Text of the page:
Explore beauty of slime mold in ‘The Creeping Garden’

“The Creeping Garden” shows the world of plasmodial slime mould through time-lapse photography.

Watch slime mold creep, grow and dominate as the protagonist of the aesthetic documentary “The Creeping Garden.” Directed by Tim Grabham and Jasper Sharp, the film entices viewers by stunning visuals, but leaves them searching for a cinematic experience and an actual plot.

The documentary opens up with a panning shot of grass, bringing the viewer into this green world where humans are secondary to nature. The film introduces individuals who have all worked closely with and around slime mold. One thing is for sure: viewers will leave with newfound knowledge of something that is generally unheard of. Certain absurd facts stick to the mind, like a scene in which University of the West of England professor Andrew Adamatzky explains how slime mold has been able to mimic road networks with 70 percent accuracy.

A visual experience is created in this documentary; the beautiful and oftentimes disturbing images of mold leave the viewer curious about what will go on in the next scene and how far they can elaborate on slime mold. Also accompanying the dreamy visuals is the hauntingly unique soundtrack.

However, these visually and auditorily pleasing scenes often lose their significance throughout the film because of the increasingly complex scientific vocabulary. There is a conflict of interest between storytelling and art. It is almost as if the documentary couldn’t decide if it wanted to embrace its cinematic essence or become a purely intellectual and informational documentary.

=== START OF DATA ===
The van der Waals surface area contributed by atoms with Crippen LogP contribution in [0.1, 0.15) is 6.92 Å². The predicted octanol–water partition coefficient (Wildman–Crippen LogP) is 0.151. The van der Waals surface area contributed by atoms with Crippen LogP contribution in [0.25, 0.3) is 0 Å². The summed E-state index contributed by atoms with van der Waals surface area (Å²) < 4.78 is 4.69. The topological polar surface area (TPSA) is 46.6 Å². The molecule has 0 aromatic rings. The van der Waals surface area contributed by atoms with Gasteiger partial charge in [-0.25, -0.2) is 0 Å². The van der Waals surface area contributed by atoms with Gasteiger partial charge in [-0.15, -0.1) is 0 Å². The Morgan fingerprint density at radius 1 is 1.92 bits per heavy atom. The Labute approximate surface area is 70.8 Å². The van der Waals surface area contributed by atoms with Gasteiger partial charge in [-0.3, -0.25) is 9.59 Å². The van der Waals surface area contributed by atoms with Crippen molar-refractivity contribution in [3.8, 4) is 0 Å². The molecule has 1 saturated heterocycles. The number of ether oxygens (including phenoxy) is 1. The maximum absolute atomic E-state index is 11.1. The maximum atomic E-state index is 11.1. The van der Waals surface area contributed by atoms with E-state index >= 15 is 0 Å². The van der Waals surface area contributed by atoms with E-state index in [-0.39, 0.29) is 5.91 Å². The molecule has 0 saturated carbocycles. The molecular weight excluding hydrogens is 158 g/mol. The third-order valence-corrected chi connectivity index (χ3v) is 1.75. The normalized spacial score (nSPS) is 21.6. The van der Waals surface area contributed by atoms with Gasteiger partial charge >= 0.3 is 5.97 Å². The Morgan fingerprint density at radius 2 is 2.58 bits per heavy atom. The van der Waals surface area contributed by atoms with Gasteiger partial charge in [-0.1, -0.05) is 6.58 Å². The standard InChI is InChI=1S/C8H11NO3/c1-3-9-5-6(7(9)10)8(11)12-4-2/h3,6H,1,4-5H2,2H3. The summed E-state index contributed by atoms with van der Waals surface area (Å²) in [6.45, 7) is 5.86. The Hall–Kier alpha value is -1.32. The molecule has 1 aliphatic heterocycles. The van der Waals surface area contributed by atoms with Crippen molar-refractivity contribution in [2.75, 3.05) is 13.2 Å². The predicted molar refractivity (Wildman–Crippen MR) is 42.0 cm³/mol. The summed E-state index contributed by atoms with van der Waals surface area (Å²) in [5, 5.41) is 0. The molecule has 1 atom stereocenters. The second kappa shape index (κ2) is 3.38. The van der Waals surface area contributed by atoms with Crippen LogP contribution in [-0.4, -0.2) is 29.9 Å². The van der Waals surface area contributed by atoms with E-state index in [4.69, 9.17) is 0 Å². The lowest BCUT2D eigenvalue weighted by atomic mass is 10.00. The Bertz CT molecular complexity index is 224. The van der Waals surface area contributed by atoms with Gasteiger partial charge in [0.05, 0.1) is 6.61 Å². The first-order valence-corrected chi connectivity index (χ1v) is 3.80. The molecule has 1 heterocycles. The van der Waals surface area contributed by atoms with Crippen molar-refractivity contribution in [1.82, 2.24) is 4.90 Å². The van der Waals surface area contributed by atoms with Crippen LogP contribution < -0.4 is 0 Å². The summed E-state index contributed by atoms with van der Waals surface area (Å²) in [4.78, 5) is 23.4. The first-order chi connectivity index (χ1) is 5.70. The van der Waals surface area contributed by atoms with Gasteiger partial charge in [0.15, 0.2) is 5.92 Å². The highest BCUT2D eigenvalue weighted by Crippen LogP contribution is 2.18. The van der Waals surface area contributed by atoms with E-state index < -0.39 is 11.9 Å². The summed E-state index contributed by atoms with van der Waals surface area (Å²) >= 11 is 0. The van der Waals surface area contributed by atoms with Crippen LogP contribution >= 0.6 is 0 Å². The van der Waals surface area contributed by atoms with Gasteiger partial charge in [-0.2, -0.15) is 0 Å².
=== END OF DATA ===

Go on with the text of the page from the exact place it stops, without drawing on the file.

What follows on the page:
This documentary does not follow the more traditional, linear documentary styles of problem and solution, which is refreshing at times but also makes certain ideas difficult to understand. The viewer may find themselves entranced with the narrative behind the particular individual of concern, but then may be disappointed when the story too quickly to another topic. Stylistically, the documentary’s storytelling ability falls short.

“The Creeping Garden” may be difficult to follow, but for those interested in the informational and intellectual research behind slime mold, this film would be fascinating, as scientific research takes up more than half of the film’s discussion points. It would have had a more powerful effect if it had focused on fewer people and had given each person enough space to share their studies rather than trying to do too much with a small amount of time.

Email Selin Alexandra Gureralp at [email protected]




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